Much of the comedy from the original “Mean Girls” has held up incredibly well. But there are some jokes and stories about race, sexuality and pedophilia that haven’t, and were modified for later versions. How do you approach updating your writing?

I was writing in the early 2000s based largely on my experience as a teenager in the late 80s. It’s no surprise to anyone that the jokes have changed. You don’t push like you used to. Even if your intention was always the same, it’s no longer about how you do it, which is fine. I firmly believe that new ways to make jokes can be found with less accidental shrapnel in the sides.

Insults are central to “Mean Girls” and the way they throw out these barbs.

If people really talked to each other like they did in 1990, everyone would go to the hospital. The people were really tough. People are still horrible, they’re just more likely to write it anonymously. I’d like to take, but not teach, a class in grad school about the ways people are as divisive and horrible as ever, but now express it in virtue.

There are specific word changes throughout the new script. Like in the burned book, Dawn Schweitzer is now called “horny shrimp” instead of “fat virgin.” What does choosing those terms mean?

I know even Regina would know what doesn’t work. She will find a way to inflict pain on people, but she won’t get into trouble. For example, there are a joke in the original movie when Janis climbs on the table and Regina says, “Oh my God, it’s his dream come true: diving into a bunch of girls.” It was mine and Sam Jayne’s feeling that Regina wouldn’t try that now because she knows the kids around her would be like, “That’s homophobic.” She would know that she shouldn’t be homophobic and, hopefully, she wouldn’t really do it. be homophobic.

I was waiting for Mrs. Norbury’s speech telling the girls to stop calling each other “sluts” and “whores,” and that didn’t happen. But I realized they didn’t call each other those words in this script anyway.

Some of it just needed to go faster to make room for the songs. That’s not necessarily a moral issue.

Generation Z has seen body positivity and body neutrality movements. When Regina gains weight in the musical film, the other students’ initial reaction is positive, but she still feels embarrassed. Why was it important for weight to remain an issue here?

Look at the famous people influencing Generation Z and we’re still talking about their bodies. We either attack other people for talking about it, or we praise people for being one size, or we wonder how they got to a different size. It felt like a line to discover. We still want to talk about how strange and complicated everything is for girls, while recognizing that these standards are not mandatory, but many people are still signing up to them.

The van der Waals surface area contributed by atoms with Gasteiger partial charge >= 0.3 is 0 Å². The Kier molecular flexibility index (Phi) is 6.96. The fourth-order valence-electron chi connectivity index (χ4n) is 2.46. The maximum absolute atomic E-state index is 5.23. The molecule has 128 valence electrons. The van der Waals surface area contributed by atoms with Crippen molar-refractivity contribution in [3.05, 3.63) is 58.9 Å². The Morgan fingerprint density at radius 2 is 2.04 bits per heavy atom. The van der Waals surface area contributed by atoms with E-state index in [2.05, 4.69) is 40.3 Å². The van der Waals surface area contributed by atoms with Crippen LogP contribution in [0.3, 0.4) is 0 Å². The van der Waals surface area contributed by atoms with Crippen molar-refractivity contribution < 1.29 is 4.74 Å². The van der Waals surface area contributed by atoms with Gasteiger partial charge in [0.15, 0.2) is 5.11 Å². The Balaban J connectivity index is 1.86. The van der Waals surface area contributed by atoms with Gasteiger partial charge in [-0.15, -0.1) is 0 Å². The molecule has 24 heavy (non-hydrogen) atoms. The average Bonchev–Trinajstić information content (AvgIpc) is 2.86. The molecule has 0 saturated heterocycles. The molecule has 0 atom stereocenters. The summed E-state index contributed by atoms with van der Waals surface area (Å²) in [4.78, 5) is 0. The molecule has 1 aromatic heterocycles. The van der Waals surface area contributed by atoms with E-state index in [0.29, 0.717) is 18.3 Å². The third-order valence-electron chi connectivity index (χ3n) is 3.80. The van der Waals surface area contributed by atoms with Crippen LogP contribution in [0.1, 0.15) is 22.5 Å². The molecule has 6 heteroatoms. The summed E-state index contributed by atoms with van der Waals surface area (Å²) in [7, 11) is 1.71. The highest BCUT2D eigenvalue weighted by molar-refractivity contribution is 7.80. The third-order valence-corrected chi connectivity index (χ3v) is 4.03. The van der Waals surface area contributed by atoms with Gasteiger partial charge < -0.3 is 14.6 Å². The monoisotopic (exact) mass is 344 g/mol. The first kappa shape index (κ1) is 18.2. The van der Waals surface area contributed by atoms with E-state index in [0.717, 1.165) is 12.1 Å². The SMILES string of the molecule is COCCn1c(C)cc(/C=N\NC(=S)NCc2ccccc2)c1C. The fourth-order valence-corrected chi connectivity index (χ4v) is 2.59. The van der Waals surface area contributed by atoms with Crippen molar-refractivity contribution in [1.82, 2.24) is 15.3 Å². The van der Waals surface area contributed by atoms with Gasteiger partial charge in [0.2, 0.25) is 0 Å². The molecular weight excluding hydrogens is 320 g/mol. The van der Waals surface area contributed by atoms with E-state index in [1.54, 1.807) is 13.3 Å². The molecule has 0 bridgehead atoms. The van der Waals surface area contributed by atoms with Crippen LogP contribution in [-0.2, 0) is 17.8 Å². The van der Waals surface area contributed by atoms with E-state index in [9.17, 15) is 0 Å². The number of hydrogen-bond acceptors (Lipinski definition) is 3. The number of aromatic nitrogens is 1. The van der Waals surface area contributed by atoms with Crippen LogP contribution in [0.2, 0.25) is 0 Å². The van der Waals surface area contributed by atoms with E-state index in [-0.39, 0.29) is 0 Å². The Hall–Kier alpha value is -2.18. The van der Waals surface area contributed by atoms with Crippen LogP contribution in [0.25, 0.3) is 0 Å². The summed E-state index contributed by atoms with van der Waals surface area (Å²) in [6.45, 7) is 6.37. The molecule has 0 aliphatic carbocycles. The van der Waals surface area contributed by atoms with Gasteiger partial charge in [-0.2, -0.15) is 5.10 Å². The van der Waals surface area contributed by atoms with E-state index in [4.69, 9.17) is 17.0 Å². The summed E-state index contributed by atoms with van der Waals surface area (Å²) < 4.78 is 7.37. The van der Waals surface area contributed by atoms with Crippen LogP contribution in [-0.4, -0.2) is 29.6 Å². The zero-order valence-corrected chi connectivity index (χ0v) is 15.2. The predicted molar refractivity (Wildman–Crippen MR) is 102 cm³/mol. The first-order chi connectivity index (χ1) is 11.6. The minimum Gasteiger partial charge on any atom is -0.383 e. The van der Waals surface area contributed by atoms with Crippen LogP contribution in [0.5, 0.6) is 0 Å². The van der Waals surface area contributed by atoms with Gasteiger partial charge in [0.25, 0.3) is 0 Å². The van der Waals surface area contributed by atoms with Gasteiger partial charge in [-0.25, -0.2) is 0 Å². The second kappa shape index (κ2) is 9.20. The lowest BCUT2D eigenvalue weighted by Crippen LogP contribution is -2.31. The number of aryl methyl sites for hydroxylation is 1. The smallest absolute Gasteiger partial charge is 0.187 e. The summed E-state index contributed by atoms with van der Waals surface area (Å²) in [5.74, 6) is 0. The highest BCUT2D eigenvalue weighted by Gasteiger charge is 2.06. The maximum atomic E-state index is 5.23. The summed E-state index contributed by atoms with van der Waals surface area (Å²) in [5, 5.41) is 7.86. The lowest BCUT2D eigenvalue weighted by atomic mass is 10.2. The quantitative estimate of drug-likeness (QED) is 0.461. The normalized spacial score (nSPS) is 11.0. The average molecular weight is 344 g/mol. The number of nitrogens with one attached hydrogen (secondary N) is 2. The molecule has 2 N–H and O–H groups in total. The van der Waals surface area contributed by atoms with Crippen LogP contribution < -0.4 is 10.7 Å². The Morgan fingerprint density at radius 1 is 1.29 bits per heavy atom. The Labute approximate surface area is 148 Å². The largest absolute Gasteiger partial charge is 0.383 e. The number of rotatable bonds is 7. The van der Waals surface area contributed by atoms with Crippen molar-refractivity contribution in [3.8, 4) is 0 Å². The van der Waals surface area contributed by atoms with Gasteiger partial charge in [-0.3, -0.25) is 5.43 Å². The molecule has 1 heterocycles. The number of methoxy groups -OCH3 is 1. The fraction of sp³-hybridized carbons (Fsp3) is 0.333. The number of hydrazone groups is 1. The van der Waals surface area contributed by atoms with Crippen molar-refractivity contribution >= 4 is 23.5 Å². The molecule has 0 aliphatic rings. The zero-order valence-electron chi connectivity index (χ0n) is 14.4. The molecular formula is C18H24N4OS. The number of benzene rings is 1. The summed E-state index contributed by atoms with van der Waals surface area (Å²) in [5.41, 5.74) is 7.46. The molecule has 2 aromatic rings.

Were there any cultural changes you saw when updating the script from the 2018 show to now?

If anything, these behaviors have gone far beyond young women. It’s in our policy. It’s in everything. People now like to dress up and be very virtuous about pointing out why you’re a problem, but it’s the same behavior. It’s still: “Don’t look at me. Look at these. I’m doing great. I may not have pretty hair, but she is fat.”

We learned so much from the (stage) show that there doesn’t have to be rigidity in the casting of these roles, in terms of how they look and how they identify. This story works in many interesting permutations. Anyone who has charisma is a good Regina. Anyone who looks like they’re about to fall apart can be a great Gretchen.

How do you stay in tune with what teenagers are doing today? Is it through her daughters, Alice, 18, and Penelope, 12?

I surveyed some young people I know, including some young people who live in my house. Things like, “Should the recorded book be a physical book or does it have to be a Snapchat or something?” They said, “No, don’t please us. It’s a book. Tell the story. We understand.”

Have you thought about the idea of ​​making a sequel that brings back the original cast to play their characters as adults?

I have a feeling Paramount would love it. I haven’t really thought much about it. To me, part of the reason the story is so high is because we’re all so young and the feelings are huge and the love is huge and the friendship is huge in some ways (which it’s not with) mothers. middle-aged. I love writing about middle-aged people, but I don’t know.

There was reports that you tried to get the four original lead actresses back to play small roles in this film. What would that have been like?

We will never know. They’re busy people, so it didn’t turn out well, but we tried and we all loved each other.

What’s the appeal of returning to this material rather than doing something different?

I have other things I would like to do. But I’m very grateful that this movie seemed to stick with people. When I look at it, I remember how hard I worked on it in the first place. I feel like bricks and mortar was the best possible work I was capable of at the time. It’s not perfect, but it retains water.